At least 30 children have now died in the UK from invasive Strep A disease, latest figures show.
Around 25 under-18s have died in England from iGAS - the invasive Strep A - so far this season, dating between 19 September and 25 December, the UK Health Security Agency (UKHSA) said.
Two under-10s in Scotland have died with iGAS since 3 October, Public Health Scotland said on Wednesday.
And the deaths of three children from iGAS in Belfast and Wales have also been recorded by the UKHSA, bringing the total number to 30.
The agency's data has recorded 151 cases of iGAS in children aged one to four this season, compared to 194 cases in that age group across the whole year of the last comparably high season in 2017 to 2018.
There have been 102 cases in children aged five to nine, compared to 117 across 2017 to 2018.
Across all age groups in England, there have been 122 deaths from iGAS.
In the 2017 to 2018 season, there were 355 deaths in total across the season, including 27 deaths in children.
iGAS remains rare
The UKHSA said iGas infections remain rare and the majority of cases continue to be in the over-45s.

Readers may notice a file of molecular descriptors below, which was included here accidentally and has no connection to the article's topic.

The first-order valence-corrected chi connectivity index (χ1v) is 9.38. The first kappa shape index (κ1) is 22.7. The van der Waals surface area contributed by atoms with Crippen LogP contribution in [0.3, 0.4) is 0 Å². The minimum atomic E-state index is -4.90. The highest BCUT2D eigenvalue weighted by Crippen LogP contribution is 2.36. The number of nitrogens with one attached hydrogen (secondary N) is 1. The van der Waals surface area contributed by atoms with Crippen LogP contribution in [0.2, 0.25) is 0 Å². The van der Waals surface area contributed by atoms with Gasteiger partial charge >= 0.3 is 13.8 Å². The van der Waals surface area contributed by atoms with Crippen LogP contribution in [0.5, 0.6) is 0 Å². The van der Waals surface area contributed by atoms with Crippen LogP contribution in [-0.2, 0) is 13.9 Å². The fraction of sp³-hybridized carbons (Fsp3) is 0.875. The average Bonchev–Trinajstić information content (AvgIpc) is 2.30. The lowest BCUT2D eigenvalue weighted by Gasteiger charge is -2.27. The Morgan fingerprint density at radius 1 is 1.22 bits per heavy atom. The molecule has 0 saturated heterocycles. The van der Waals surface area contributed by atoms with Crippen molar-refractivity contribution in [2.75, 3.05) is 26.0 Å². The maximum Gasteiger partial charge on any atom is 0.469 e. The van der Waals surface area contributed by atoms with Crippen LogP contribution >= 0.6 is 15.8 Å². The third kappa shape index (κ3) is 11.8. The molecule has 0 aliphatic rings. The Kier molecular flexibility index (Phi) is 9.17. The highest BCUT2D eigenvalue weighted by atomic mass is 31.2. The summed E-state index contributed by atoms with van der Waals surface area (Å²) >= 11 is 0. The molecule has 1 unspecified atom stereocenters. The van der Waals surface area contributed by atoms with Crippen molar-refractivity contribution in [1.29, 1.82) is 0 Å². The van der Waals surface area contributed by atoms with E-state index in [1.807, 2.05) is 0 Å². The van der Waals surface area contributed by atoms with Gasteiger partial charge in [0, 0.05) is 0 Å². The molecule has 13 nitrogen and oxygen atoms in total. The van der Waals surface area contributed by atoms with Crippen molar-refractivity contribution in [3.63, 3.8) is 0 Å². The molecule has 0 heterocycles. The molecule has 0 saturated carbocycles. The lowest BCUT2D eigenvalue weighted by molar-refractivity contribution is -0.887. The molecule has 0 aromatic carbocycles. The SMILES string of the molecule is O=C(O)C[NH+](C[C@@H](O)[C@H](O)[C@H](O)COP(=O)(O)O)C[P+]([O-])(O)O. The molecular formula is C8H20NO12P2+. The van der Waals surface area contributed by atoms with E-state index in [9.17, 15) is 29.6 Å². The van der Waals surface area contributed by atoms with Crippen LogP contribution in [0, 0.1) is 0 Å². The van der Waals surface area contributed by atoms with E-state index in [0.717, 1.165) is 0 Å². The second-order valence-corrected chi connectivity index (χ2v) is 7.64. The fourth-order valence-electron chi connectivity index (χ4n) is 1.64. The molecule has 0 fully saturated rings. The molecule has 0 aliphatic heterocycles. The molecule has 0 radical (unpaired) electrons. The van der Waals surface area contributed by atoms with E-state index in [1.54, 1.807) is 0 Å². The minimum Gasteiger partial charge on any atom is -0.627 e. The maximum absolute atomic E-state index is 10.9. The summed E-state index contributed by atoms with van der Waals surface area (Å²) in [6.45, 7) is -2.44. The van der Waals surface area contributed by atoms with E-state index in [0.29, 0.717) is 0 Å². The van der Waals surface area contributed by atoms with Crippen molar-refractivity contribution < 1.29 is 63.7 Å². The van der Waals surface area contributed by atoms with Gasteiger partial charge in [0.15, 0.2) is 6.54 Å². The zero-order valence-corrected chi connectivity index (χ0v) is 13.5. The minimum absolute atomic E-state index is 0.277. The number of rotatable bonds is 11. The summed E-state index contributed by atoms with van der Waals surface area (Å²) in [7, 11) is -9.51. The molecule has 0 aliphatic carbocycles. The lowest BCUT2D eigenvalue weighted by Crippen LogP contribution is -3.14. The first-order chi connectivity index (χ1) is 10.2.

While the vast majority of infections are relatively mild, sometimes the bacteria cause a life-threatening illness called invasive group A Streptococcal (iGAS) disease.
The UKHSA said the data shows an "out-of-season increase" in Strep A and scarlet fever infections and a higher number of cases of both diseases than seen in a typical year.
There have been 33,836 notifications of scarlet fever this season, compared to 4,672 at the same point in 2017 to 2018.
Dr Obaghe Edeghere, UKHSA incident director, said: "We are continuing to see a rise in scarlet fever and 'strep throat' and this is understandably concerning for parents.
"However I would stress that the condition can be easily treated with antibiotics and it is very rare that a child will go on to become more seriously ill.
"Over the winter, there are lots of illnesses circulating that can make children unwell and so it is important to avoid contact with other people if you are feeling unwell, wash your hands regularly and thoroughly and catch coughs and sneezes in a tissue.
"I would also urge all those eligible for free winter vaccines to take advantage of these.
"Most winter illnesses can be managed at home and nhs.uk has information to help parents look after children with mild illness.
"However please do make sure you speak to a healthcare professional if you believe your child is getting worse, for instance (if) they are feeding or eating less than normal, are dehydrated, has a high temperature that won't go down, is very hot and sweaty or seems more tired or irritable than normal."